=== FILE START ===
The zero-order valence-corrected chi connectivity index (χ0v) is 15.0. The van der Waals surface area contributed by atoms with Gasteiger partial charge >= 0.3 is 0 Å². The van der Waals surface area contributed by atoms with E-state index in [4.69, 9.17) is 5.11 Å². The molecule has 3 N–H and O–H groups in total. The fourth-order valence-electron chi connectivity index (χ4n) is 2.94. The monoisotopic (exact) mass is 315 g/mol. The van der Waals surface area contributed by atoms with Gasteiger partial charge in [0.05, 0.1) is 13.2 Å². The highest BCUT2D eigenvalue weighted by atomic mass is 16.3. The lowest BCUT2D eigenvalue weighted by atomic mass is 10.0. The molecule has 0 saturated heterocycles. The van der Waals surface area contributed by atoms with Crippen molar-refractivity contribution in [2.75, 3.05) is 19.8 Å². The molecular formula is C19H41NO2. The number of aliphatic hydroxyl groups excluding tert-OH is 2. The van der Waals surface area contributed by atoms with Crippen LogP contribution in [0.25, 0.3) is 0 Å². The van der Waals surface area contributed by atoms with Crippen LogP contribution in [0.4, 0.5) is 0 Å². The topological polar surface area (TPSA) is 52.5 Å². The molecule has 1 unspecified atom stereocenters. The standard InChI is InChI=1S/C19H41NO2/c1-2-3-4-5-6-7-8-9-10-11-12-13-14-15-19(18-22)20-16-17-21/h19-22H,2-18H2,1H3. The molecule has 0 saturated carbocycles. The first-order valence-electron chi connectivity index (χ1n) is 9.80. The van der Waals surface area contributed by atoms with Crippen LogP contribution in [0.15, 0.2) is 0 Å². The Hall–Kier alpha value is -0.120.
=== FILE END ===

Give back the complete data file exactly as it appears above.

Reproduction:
The zero-order valence-corrected chi connectivity index (χ0v) is 15.0. The van der Waals surface area contributed by atoms with Gasteiger partial charge >= 0.3 is 0 Å². The van der Waals surface area contributed by atoms with E-state index in [4.69, 9.17) is 5.11 Å². The molecule has 3 N–H and O–H groups in total. The fourth-order valence-electron chi connectivity index (χ4n) is 2.94. The monoisotopic (exact) mass is 315 g/mol. The van der Waals surface area contributed by atoms with Gasteiger partial charge in [0.05, 0.1) is 13.2 Å². The highest BCUT2D eigenvalue weighted by atomic mass is 16.3. The lowest BCUT2D eigenvalue weighted by atomic mass is 10.0. The molecule has 0 saturated heterocycles. The van der Waals surface area contributed by atoms with Crippen molar-refractivity contribution in [2.75, 3.05) is 19.8 Å². The molecular formula is C19H41NO2. The number of aliphatic hydroxyl groups excluding tert-OH is 2. The van der Waals surface area contributed by atoms with Crippen LogP contribution in [0.25, 0.3) is 0 Å². The van der Waals surface area contributed by atoms with Crippen LogP contribution in [0.4, 0.5) is 0 Å². The topological polar surface area (TPSA) is 52.5 Å². The molecule has 1 unspecified atom stereocenters. The standard InChI is InChI=1S/C19H41NO2/c1-2-3-4-5-6-7-8-9-10-11-12-13-14-15-19(18-22)20-16-17-21/h19-22H,2-18H2,1H3. The molecule has 0 saturated carbocycles. The first-order valence-electron chi connectivity index (χ1n) is 9.80. The van der Waals surface area contributed by atoms with Crippen LogP contribution in [0.15, 0.2) is 0 Å². The Hall–Kier alpha value is -0.120.